Through study abroad programs, Oberlin students can be found in almost all corners of the globe. Fourth-year Shavonne Stanek’s study away in spring 2015 took her 8,000 miles from campus to Zanzibar Island, where she conducted field research on the local fishing industry while participating in a program sponsored by the School for International Training (SIT).
An environmental studies major and chemistry minor, Stanek’s research was an in-depth anthropological study of the male-dominated fishing community. The archipelago is known for its stunning beaches and production of spices, but an increasing population threatens the sustainability of available fish stock. She became conversational in Swahili and overcame cultural barriers to survey fisherman on their awareness of the environmental impact of overfishing.
Stanek’s project earned the Undergraduate Research Award from the Forum on Education Abroad. She is one of two winners selected among 54 nominations.
“In Zanzibar, it is often hard for foreign women to be accepted, especially in male-dominated fields such as fishing, but Shavonne, with the help of her newly learned Swahili conversation skills, was able to communicate with fisherman and earn their respect,” says Helen Peeks, former academic director of the SIT’s Tanzania-Zanzibar Coastal and Ecological Management Program. “She will be remembered in the village for her use of Swahili, cultural sensitivity, and professional, academic approach.”
Stanek, who is from Springboro, Ohio, says her project was borne from a basic lack of information on local fishing practices in the region. “One of the SIT professors in Zanzibar originally suggested just looking at the drying of sardines in the area, but I wanted to investigate a more broad topic of sustainable fishing practices.”
She conducted interviews with fisherman and drying processors in the village of Mangapwani on the Tanzanian island of Unguja (more commonly known as Zanzibar Island). The interviews focused on their work in the local fishing industry, the amount of fish caught and dried, and their opinions on the sustainability of their industry.
Her survey found that the dryers and local fishermen were aware of some environmental impact resulting from the fishing industry. However, the dryers were more concerned with producing a marketable product and earning a daily wage, and the fishermen were more concerned about bringing as much fish home as possible. Both the dryers and the fishermen appeared to be more concerned with their current economic status than about the future ecological implications of their involvement in the industry.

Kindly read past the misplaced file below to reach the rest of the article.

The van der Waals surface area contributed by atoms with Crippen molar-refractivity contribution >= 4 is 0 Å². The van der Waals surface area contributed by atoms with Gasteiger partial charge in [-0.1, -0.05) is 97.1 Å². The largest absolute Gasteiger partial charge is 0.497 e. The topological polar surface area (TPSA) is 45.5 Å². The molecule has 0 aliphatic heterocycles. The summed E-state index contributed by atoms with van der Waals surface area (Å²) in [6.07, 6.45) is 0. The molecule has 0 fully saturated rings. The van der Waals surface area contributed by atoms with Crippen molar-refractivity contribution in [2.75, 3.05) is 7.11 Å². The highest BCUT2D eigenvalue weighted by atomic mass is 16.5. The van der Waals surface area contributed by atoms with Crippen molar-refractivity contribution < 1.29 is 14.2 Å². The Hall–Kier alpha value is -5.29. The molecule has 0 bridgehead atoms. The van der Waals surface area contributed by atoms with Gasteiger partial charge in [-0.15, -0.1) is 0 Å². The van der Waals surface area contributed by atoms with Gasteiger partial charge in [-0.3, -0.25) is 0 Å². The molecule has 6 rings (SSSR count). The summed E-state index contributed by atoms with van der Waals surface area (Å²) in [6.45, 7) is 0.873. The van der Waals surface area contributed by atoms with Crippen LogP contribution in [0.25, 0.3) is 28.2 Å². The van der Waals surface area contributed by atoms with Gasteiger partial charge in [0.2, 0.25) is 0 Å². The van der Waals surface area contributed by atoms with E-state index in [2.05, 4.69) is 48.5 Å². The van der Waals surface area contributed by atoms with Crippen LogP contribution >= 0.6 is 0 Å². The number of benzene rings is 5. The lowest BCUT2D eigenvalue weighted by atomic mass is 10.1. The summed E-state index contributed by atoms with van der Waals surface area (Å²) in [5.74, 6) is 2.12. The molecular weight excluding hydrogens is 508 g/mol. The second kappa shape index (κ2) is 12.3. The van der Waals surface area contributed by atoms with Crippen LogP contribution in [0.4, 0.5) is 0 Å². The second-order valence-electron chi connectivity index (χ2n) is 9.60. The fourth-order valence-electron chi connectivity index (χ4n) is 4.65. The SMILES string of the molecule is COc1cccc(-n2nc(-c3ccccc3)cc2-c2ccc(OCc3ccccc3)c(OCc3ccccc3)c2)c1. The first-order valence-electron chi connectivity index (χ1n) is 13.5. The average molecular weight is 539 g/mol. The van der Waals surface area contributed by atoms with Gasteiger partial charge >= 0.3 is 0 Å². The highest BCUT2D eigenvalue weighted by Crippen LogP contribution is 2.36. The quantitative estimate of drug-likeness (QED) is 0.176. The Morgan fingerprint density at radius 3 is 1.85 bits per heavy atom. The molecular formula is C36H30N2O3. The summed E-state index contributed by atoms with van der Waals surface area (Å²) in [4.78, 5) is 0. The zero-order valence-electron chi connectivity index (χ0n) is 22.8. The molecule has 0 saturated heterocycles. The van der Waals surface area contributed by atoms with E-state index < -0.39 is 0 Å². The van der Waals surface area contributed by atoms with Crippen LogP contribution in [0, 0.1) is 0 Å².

If left unchecked, the overuse of natural resources will eventually lead to the collapse of the fishing industry in Mangapwani and other such small villages if not better regulated.
Stanek says the interviews were challenging because the fisherman typically wouldn’t cooperate and didn’t take her seriously, and she felt disrespected. “I often walked away from a day of interviewing with five to 10 new marriage proposals. I also found it hard to get some of the fishermen to sit down and have a conversation with me because I would try to catch them before they went out to work and they would be too busy, or I would wake up really early and catch them right when they arrived home, and they would be too tired to talk.”
Despite those difficulties, she completed 99 interviews, and she says she enjoyed interacting with her research subjects. “I have done science research before where I am sitting in a lab analyzing samples, but this research allowed me to interact more with a community, which I loved. This project reaffirmed my desire to pursue a career in resource management.”
At Oberlin, Stanek has played on the varsity volleyball team, and she is a member of the Resource Conservation Team, which works to increase composting, recycling, and other sustainable practices on campus. She is also involved in the annual Ecolympics competition.
She will present her research in April at the Forum on Education’s conference in Atlanta. “Personally, this award is such an honor and it makes me feel that what I am doing in and outside of the classroom is important and that people are recognizing that. It gives me the opportunity to present my research and meet amazing people at the conference in April, to network, and hopefully open many doors for the future.”